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Showing: 1-10 results of 248

PREFACE TO THE FINAL EDITION. During the course of the war some sixteen Editions of this work have appeared, each of which was, I hope, a little more full and accurate than that which preceded it. I may fairly claim, however, that the absolute mistakes made have been few in number, and that I have never had occasion to reverse, and seldom to modify, the judgments which I have formed. In this final edition the early text has been carefully... more...

CHAPTER I THE WAY TO THE BOER COUNTRY Immediately after war was declared between Great Britain and the Boers of the Transvaal and the Orange Free State, the two South African republics became ostracised, in a great measure, from the rest of the civilised world. The cables and the great ocean steamship lines, which connected South Africa with Europe and America, were owned by British companies, and naturally they were employed by the British... more...

I OFF TO THE FRONT "It is my Royal and Imperial Command that you concentrate your energies, for the immediate present upon one single purpose, and that is that you address all your skill and all the valor of my soldiers to exterminate first the treacherous English and walk over General French's contemptible little army." While this Imperial Command of the Kaiser was being written, Atkins, innocent of the fate decreed for him, was well on his... more...

I Italy Hesitates Last April, when I left New York for Europe, Italy was "on the verge" of entering the great war. According to the meager reports that a strict censorship permitted to reach the world, Italy had been hesitating for many months between a continuance of her precarious neutrality and joining with the Allies, with an intermittent war fever in her pulses. It was known that she was buying supplies for her ill-equipped... more...

I RAISING THE REGIMENT During the year preceding the outbreak of the Spanish War I was Assistant Secretary of the Navy. While my party was in opposition, I had preached, with all the fervor and zeal I possessed, our duty to intervene in Cuba, and to take this opportunity of driving the Spaniard from the Western World. Now that my party had come to power, I felt it incumbent on me, by word and deed, to do all I could to secure the carrying out... more...


Abdication of Charles resolved upon—Brussels in the sixteenth century—Hall of the palace described—Portraits of prominent individuals present at the ceremony—Formalities of the abdication— Universal emotion—Remarks upon the character and career of Charles —His retirement at Juste. On the twenty-fifth day of October, 1555, the estates of the Netherlands were assembled in the great hall of the palace at... more...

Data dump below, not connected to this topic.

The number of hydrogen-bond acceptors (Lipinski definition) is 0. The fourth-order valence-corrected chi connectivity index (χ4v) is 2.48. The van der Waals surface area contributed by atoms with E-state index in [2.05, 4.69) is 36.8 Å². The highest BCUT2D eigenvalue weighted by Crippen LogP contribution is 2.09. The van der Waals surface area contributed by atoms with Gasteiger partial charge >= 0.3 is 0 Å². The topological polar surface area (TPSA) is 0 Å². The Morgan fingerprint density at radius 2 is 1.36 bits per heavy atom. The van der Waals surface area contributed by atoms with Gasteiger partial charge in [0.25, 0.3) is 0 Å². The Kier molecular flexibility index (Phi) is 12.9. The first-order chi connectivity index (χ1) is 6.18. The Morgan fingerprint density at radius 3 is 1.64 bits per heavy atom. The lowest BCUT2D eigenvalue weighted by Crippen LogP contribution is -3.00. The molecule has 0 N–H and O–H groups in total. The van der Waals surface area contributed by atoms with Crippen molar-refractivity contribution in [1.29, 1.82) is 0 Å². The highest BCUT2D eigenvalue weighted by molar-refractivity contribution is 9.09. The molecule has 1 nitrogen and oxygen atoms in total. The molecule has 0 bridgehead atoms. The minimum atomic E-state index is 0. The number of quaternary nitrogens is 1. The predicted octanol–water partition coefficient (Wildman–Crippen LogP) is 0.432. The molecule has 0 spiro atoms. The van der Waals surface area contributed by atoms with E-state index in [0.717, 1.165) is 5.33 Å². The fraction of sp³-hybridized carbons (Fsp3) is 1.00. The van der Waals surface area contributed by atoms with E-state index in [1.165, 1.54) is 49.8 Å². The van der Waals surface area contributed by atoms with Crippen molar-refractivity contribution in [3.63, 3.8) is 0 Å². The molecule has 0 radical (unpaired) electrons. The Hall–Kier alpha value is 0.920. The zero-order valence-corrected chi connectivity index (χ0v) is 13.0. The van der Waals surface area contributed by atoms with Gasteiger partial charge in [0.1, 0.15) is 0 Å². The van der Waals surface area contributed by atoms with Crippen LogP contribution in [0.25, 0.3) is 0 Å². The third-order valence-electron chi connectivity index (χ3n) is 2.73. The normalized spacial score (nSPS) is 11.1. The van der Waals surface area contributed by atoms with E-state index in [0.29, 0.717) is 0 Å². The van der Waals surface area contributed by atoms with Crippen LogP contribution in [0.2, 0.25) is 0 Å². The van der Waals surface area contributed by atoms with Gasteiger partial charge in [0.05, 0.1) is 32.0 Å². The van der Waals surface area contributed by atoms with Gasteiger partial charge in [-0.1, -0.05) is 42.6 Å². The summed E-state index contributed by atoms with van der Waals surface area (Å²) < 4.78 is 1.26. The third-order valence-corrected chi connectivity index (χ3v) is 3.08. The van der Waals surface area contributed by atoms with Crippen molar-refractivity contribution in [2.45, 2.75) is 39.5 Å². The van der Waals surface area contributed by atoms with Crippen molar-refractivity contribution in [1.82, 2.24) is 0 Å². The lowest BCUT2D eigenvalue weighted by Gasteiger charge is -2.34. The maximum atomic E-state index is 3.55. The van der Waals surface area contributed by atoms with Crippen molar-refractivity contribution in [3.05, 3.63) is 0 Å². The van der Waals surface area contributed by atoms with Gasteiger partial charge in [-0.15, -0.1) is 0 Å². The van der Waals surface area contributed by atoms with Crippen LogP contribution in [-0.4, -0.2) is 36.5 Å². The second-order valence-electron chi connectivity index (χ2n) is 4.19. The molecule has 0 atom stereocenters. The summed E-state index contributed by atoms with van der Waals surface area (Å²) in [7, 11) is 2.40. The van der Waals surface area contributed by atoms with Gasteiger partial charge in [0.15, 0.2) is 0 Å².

Five centuries of isolation succeed. In the Netherlands, as throughout Europe, a thousand obscure and slender rills are slowly preparing the great stream of universal culture. Five dismal centuries of feudalism: during which period there is little talk of human right, little obedience to divine reason. Rights there are none, only forces; and, in brief, three great forces, gradually arising, developing themselves, acting upon each other, and upon... more...

PREFACE The rise of the Dutch Republic must ever be regarded as one of the leading events of modern times. Without the birth of this great commonwealth, the various historical phenomena of: the sixteenth and following centuries must have either not existed; or have presented themselves under essential modifications.—Itself an organized protest against ecclesiastical tyranny and universal empire, the Republic guarded with sagacity, at many... more...

Egmont in Flanders, Orange at Antwerp, Horn at Tournay; Hoogstraaten at Mechlin, were exerting themselves to suppress insurrection and to avert ruin. What, meanwhile, was the policy of the government? The secret course pursued both at Brussels and at Madrid may be condensed into the usual formula—dissimulation, procrastination, and again dissimulation. It is at this point necessary to take a rapid survey of the open and the secret... more...

PREFACE The rise of the Dutch Republic must ever be regarded as one of the leading events of modern times. Without the birth of this great commonwealth, the various historical phenomena of: the sixteenth and following centuries must have either not existed; or have presented themselves under essential modifications.—Itself an organized protest against ecclesiastical tyranny and universal empire, the Republic guarded with sagacity, at many... more...